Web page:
Brian Daboll wasn’t trying to be a wiseass. He honestly wasn’t.
It’s simply the way the Giants first-year head coach is wired.
That was his straight-faced response when asked, some 30 minutes after the Giants survived and advanced in a bizarre and wild 20-12 decision over the Bears at MetLife Stadium to raise their record to an unlikely 3-1, how he felt about his team handling the adversity of not having a heathy quarterback to play the final 8:35 of the game.
“Both of your quarterbacks got hurt,” was the reminder/clarification the reporter offered to Daboll, referring to the moment when starter Daniel Jones was limping on the sideline with an injured left ankle and his backup, Tyrod Taylor, was laying on the turf with a concussion, leaving the Giants with no healthy quarterback on the game-day roster to play the final 8:35 of a game they were leading 17-12 at the time.
“Oh, no … sorry,” Daboll responded apologetically, realizing his response may have come off accidentally arrogantly. “I didn’t mean to … oh … yeah, you just move on. I mean look, you feel for the players that get injured that give everything they have during the week to get their bodies and their minds right. And if somebody’s out, that’s why you have other players on the roster that you have confidence and faith in.”
The story to this game — and very much this Giants season — is about the confidence and faith the Giants players have in Daboll and his uncanny preparedness.
This is, indeed, a new era for the Giants, who in the second-to-last game last season lost to the Bears, 29-3, in Chicago in what was a low-point to a dismal season.
Jones was out with a neck injury and his backup, Mike Glennon, completed 4 of 11 passes for 24 yards in the game in one of the most anemic offensive performances in the history of the game. Afterward, head coach Joe Judge went on a bizarre, emotional meltdown of sorts in front of reporters, an episode that undoubtedly influenced his firing nine days later, paving the way for the hiring of Daboll.
In Week 1 on the road in Nashville, it was Daboll’s bold move to win the game by going for the two-point conversion late in the game instead of tying it with an extra point and hoping for the best in overtime.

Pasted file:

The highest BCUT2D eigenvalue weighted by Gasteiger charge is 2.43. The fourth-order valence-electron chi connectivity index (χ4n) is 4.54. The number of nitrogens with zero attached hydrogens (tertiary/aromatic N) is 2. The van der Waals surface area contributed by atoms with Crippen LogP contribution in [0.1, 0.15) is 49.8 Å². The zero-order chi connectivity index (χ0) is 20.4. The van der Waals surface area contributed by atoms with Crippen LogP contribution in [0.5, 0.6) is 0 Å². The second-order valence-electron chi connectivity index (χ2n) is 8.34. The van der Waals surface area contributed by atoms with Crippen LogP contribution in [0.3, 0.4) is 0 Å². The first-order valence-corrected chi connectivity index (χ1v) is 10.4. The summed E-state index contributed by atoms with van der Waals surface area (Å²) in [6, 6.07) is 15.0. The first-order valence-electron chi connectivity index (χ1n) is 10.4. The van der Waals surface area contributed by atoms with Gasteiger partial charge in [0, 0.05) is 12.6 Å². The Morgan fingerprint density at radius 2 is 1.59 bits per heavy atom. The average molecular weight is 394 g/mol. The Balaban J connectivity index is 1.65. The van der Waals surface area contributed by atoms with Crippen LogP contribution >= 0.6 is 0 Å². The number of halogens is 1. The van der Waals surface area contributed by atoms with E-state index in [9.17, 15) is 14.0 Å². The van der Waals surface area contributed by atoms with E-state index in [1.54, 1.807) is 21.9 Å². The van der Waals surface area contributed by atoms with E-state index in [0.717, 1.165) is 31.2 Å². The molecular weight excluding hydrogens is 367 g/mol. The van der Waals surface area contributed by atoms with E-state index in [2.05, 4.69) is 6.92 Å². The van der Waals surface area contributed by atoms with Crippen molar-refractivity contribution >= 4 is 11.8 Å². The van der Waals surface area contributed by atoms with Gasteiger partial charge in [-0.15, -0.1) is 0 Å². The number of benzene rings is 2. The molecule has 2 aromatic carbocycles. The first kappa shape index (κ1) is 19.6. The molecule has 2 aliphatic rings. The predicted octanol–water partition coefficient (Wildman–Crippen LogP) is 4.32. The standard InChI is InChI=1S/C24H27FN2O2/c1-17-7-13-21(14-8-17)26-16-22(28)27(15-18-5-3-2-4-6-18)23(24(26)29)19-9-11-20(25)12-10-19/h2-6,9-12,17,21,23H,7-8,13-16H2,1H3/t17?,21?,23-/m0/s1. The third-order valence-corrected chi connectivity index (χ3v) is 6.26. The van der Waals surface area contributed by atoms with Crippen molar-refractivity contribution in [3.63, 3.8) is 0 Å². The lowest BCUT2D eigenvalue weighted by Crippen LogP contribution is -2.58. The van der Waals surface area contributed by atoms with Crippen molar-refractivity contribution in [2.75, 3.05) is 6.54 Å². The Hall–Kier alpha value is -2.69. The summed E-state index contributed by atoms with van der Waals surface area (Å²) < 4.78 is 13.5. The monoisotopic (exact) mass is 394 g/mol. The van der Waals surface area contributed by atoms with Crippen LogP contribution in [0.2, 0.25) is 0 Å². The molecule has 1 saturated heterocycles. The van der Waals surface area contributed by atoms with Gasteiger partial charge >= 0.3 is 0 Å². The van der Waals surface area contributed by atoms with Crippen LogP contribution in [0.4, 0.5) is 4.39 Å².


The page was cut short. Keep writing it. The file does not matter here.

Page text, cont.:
On Sunday, Daboll put his stamp on the victory by the way he acted with calm amid the chaos of not having a healthy quarterback to put under center.
With Taylor in concussion protocol, Daboll asked Jones, who left the game in the third quarter with the injured left ankle after being sacked, if he could go back onto the field as a decoy. Jones was the only player with the helmet communication device to deliver plays from the coaching booth to the players on the field.
Daboll sent running back Saquon Barkley behind center in the Wildcat formation with Jones on the outside as a receiver for three consecutive plays before putting Jones back behind center to hand the ball off the rest of the game.
“When [Taylor was knocked out], we just sat down and I said, ‘Where’s the grease board?’ ” Daboll said. “Five people gave me an iPad at the same time [and] I said, ‘I want a grease board,’ which is rarely used nowadays. The discussion was, ‘Do we just put Saquon back there and forget about the quarterback?’ ”
Barkley said, “The way that the coaches reacted, brought us all in and started drawing it up, it felt like you’re back again as a little kid in the backyard playing football.”
“Next man up” is the NFL’s default mantra when a player is injured.
The thing is, the Giants didn’t have a “next man” to play quarterback.
“When I saw Tyrod go down, I kind of realized I’m up next, I’m the quarterback,” Barkley said.
“We didn’t see any panic from anybody,” cornerback Adoree’ Jackson said. “I feel like with the coaches that we have we know their minds are trained to think, ‘What if? What if?’ What if?’ ”
It’s a pretty rare “what if?’’ not to have a healthy quarterback to play, something Daboll said he can’t recall ever happening to him before.
“He is ready for every scenario, and that trickles down to the entire team,” guard Ben Bredeson said.
Daboll afterward refused to bask in any credit, because that’s who he is and it’s a reason he’s revered by his players.
“Give the players, first-and-foremost, all the credit, and give the assistant coaches and coordinators the second part of it,” Daboll said.
Sure, this was about the players and assistant coaches. But this was very much about the head coach, too.
“We follow his lead,” center Jon Feliciano said.